4. Go wholegrain whenever possible – wholegrain pasta, rice and bread is likely to have more nutrients than the more processed, white variety. There are high fibre versions of some gluten free breads, and brown rice is easily available, as is some buckwheat pasta.

5. Cut back on alcohol. The government’s recommended limits on this are surprisingly low – half a bottle of wine counts as a binge. Alcohol can irritate the stomach lining, as well as reduce the effectiveness of the small intestine. Not something a sufferer from coeliac disease needs to exacerbate.

6. And drink more water. This ought to help you avoid constipation, as well as wrinkles (think about it … raisins are dried grapes).

7. Eat properly. Ideally, at mealtimes only, sitting at a table, and without rushing your meal. The Independent has been running a campaign to bring back family meals, at least on Sunday – which does have something to be said for it …

8. Sleep well. I know, easier said than done, but if you’re struggling to sleep for any reason, have a look at the Sleep Foundation, which has a lot of information and ideas.

9. De-stress. Everybody relaxes in different ways – find something that works for you, and do it.

10. Do take up some exercise. This will not only help you lose weight, but should speed up your metabolism and generally help your body work better all round – including your digestion.

11. And do use the toilet! (OK – this is a bonus thought). Don’t ‘hold on’ – if you need to go, go. The longer the waste is in your body, the more water will be removed and the drier/harder it will get. This is the slippery slope to constipation.

A pill for coeliac disease?

The American Journal of Physiology has published an article about a new enzyme which breaks down gluten molecules as well as the T cell stimulatory peptides that cause celiac disease. This enzyme was originally developed for commercial food processing, but works best in the same kind of environment as the human stomach.

The research team think that there is now a realistic chance that eating this as a supplement would cause the gluten in the meal to degrade in the stomach before reaching the small intestine, which – as you know – is where the damage is done. Clinical trials are the next likely step.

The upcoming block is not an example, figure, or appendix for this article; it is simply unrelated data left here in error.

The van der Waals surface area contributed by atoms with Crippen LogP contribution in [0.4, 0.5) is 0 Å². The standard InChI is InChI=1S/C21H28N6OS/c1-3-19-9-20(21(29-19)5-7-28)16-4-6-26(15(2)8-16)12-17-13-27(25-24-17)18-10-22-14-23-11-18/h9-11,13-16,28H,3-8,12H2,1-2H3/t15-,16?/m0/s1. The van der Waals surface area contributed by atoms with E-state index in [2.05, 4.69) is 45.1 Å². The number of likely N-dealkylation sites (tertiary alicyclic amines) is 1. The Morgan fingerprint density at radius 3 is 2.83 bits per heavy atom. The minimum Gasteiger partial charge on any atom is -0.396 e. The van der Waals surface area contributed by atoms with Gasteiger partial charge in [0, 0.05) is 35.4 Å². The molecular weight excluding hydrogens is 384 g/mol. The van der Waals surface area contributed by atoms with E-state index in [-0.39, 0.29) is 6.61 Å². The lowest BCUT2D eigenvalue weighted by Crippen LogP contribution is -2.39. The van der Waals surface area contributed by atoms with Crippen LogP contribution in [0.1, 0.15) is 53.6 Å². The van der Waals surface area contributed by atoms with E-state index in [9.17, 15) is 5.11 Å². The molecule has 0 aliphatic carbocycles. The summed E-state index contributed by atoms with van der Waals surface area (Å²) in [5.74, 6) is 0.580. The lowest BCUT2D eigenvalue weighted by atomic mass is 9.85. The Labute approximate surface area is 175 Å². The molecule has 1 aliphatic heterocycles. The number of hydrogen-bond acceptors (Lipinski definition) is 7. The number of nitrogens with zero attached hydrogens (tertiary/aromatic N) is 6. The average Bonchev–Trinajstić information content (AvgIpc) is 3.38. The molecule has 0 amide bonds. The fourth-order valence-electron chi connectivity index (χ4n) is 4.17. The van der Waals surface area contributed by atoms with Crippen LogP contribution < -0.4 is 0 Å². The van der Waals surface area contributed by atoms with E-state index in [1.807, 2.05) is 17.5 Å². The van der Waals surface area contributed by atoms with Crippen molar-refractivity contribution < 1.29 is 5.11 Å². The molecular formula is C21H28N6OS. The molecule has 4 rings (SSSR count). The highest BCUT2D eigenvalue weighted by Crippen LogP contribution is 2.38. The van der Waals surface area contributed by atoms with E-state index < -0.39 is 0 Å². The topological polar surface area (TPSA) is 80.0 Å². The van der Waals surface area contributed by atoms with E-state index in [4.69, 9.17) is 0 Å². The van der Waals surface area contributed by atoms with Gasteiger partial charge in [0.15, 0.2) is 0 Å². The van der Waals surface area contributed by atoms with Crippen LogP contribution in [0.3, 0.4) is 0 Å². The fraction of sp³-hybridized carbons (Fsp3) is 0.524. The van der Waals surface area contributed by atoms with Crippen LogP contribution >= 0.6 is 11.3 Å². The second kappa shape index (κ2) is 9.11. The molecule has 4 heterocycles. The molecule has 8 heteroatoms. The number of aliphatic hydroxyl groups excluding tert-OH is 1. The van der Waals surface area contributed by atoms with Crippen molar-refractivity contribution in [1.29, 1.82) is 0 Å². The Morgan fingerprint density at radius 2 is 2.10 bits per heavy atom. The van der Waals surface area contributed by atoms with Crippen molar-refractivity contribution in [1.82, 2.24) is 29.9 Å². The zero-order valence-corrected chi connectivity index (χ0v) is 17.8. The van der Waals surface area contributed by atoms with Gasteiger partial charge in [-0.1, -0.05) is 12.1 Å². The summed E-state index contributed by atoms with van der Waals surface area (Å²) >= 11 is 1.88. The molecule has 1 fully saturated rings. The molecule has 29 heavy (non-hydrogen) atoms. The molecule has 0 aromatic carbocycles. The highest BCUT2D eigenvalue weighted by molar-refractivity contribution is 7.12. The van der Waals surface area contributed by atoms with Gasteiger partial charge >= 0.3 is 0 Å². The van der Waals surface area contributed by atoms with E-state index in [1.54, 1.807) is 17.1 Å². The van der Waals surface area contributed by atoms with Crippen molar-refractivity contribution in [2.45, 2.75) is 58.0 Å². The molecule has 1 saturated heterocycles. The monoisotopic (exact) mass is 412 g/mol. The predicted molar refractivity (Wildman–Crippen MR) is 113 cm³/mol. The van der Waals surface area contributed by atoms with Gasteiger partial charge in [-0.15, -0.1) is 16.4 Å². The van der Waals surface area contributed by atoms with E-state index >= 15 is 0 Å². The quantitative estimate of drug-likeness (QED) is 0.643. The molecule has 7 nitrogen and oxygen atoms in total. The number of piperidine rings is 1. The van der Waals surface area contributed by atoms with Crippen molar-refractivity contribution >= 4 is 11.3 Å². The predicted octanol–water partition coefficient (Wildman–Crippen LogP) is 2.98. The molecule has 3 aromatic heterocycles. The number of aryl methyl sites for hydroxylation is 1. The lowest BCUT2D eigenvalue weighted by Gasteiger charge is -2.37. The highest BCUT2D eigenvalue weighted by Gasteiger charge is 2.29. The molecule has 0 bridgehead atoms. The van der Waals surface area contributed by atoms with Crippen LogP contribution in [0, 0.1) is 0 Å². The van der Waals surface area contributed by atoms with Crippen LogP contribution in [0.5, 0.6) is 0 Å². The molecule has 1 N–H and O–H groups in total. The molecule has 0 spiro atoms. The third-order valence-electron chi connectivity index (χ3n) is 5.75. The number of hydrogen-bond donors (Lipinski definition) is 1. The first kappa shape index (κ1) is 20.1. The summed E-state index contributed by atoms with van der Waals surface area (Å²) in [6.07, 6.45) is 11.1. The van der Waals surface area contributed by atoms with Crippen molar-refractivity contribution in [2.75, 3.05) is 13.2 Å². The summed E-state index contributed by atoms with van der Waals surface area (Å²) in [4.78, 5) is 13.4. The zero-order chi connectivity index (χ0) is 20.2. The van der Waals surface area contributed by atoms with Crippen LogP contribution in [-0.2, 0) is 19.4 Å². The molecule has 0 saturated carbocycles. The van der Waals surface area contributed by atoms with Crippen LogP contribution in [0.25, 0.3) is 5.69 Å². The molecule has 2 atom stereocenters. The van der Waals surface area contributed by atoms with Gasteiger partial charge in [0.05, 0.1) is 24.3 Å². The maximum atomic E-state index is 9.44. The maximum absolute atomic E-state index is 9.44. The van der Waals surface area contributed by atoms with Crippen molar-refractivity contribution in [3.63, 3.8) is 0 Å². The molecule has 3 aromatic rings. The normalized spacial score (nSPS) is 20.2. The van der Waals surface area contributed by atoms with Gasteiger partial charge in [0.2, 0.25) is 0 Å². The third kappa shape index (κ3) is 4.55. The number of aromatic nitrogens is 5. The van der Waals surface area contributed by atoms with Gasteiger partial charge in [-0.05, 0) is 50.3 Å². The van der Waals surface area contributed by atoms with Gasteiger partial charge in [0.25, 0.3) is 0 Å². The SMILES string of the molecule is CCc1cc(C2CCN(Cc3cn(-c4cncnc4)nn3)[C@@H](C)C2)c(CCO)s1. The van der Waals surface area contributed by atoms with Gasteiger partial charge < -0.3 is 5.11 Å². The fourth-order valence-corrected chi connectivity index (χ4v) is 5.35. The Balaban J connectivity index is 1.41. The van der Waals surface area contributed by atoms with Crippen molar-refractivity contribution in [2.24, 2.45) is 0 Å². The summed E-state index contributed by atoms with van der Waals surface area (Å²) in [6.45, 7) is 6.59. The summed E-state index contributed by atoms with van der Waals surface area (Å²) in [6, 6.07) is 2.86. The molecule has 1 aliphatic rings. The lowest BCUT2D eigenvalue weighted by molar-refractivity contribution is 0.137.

We’ve been here before, of course, with the announcement of a potential ‘pill’ for coeliac disease – apparently the last one failed because it was deactivated by the level of acid in the stomach, and pepsin, which is found in the human stomach. And though this enzyme apparently works very quickly, in theory breaking down the large gluten molecules into smaller pieces before they could leave the stomach, would this be acceptable for very sensitive coeliacs? And what about the longer term risks of leaving coeliac disease untreated – will these risks be eliminated by using this enzyme? I shall look forward to the results of the clinical trials with great interest – and wonder who is going to volunteer to be a guineapig.

In the meantime, the only way of treating coeliac disease is with a diet free from wheat, barley and rye.

Psoriasis and rosacea – an update

A quick update – the rosacea is looking a lot better – my skin is looking significantly less red, and the spots are virtually all cleared up.

My psoriasis is improving, though not yet gone. I haven’t used any lotions or potions on it while trying the experiment of being gluten free, and the lesions are still there, though softening and shrinking. No doubt, since I’ve been living with psoriasis for decades, it will take longer to clear anyway.

Now, this makes the genetic question about the coeliac disease that my daughter has rather interesting. We’ve always assumed that my husband was the ‘carrier’ since he has a relation who has coeliac – but if I am also sensitive to gluten, then perhaps it was a combination of both of us.

Of course, the other thing we don’t know is whether it is giving up gluten or lactose that is doing the trick. I’ll give this a little longer, and then perhaps try reintroducing one or the other, to see what happens.

If you’re considering going gluten free / dairy free for psoriasis or rosacea, I can recommend it … it’s not that difficult (though it would be nice to share a pizza with my husband) and seems to have an effect – for me, anyway. Worth a try, I’d have thought.